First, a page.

Wednesday, January 18, 2006

Fixing health care in this country

Health care in the U.S., as a system, is broken. Does this mean that you or I can no longer get coverage? No. This means that the system as a whole, costs too much with relation to the services that it provides. The price is high beyond justification.

Paul Krugman has written many articles on this topic. One of the latest makes a bogeyman out of health savings accounts, as created in 2003 by the Bush Administration:

"In practice, the health savings accounts created by the 2003 Medicare law will serve primarily as tax shelters for the wealthy. But let's put justified cynicism about Bush administration policies aside: is giving individuals responsibility for their own health spending really the answer to rising costs? No."

Personally, I'm on the fence about this. I would like for my naturopath to be my primary care physician, but my health plan does not allow this. Perhaps a personal health savings account would allow me to pay for my naturopathic visits using my pre-tax health care benefit, rather than having to pay for most of it out of pocket. If I'm misunderstanding the nature of this benefit or how I might be able to use it, I'd like to know.

In another article, Krugman writes:

"Several readers have asked me a good question: we rely on free markets to deliver most goods and services, so why shouldn't we do the same thing for health care? Some correspondents were belligerent, others honestly curious. Either way, they deserve an answer."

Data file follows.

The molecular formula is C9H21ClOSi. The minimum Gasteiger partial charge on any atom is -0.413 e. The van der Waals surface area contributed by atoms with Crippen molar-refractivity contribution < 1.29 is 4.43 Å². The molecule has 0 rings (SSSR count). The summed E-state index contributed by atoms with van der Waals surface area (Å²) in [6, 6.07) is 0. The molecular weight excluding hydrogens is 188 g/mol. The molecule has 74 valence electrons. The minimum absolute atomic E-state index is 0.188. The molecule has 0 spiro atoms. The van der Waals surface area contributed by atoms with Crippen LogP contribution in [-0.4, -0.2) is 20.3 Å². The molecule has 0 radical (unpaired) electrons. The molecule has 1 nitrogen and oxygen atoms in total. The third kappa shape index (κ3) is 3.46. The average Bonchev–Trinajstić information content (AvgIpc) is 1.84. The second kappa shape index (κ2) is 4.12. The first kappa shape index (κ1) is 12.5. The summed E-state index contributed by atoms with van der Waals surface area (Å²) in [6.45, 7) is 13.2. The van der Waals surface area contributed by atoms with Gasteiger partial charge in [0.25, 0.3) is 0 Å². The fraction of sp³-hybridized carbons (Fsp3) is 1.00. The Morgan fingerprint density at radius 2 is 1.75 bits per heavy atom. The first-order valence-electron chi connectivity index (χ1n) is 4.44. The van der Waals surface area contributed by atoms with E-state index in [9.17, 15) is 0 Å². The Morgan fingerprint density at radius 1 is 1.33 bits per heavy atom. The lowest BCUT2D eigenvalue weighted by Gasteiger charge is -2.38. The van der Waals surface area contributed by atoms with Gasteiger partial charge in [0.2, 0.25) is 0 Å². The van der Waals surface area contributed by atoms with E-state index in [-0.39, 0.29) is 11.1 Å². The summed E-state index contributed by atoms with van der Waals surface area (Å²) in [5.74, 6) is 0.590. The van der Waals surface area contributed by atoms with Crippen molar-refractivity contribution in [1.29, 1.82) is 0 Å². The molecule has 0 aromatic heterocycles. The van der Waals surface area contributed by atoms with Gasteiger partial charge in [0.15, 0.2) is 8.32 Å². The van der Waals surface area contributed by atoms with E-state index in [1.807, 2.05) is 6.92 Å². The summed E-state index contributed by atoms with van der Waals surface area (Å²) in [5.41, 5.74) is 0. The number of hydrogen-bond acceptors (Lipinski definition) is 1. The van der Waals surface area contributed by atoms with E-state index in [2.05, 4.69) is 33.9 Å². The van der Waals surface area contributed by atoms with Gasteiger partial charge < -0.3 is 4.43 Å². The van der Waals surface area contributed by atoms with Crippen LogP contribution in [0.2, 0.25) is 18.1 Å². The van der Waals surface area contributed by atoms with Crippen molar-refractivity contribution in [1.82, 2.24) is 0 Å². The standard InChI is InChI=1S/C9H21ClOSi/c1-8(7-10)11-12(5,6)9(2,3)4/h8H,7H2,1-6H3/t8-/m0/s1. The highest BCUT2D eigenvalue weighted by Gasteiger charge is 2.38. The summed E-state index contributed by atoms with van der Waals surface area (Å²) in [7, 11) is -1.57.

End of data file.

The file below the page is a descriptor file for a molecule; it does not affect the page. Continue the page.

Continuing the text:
This is the one to read for a really good argument for nationalizing our national health care system. Incidentally, Oregon's former governor John Kitzhaber, a former medical-room physician from Roseburg, OR, has presented a plan for Oregon as a state to do exactly that. He's calling it the Archimedes Movement:

...and he's posted a manifesto there, one that does a good job, over 10 pages, of outlining the problem with the U.S. health care system, and intimating what the shape of the ultimate solution might look like. In case you fear that this might be dry reading, here's a quote from near the end:

"Albert Einstein once said, “We can’t solve today’s problems by using the same kind of thinking we used when we created them.” That is true. But I think that Edward Abbey -- the late Western novelist -- put it more succinctly, if not as eloquently when he said: “Society is like a stew. If you don’t stir it up you get a lot of scum on the top.”

The manifesto, entitled Road to Revolution, is at:

So, let me close this blog post by quoting directly from Kitzhaber's manifesto, in fact, his closing statement:

Let me close with the words of Oregon poet Kim Stafford who eloquently defines the
challenge, the opportunity – and, indeed, the responsibility -- that lies before us in what he calls “Lloyd’s Story.” Lloyd Reynolds, the international citizen of Portland, spent his last days in pain, silent, unable to speak or to write, lying in his hospital bed. On his last day at home, as his wife scurried to pack his suitcase for the hospital, Lloyd made his way outside to the garden and there she found him on his knees, with a spoon, awkwardly planting flower bulbs. “Lloyd,” she said, “you will never see these flowers bloom.”

He smiled at her. “They are not for me,” he said, “they are for you. The salmon
coming home? They are for you. The calls of the wild geese? They are for you. The
last old trees? They are for you and your children, to the seventh generation and
beyond. They are all blooming into being for you.”

That is our challenge today. To plant the seeds of tomorrow; to change the world by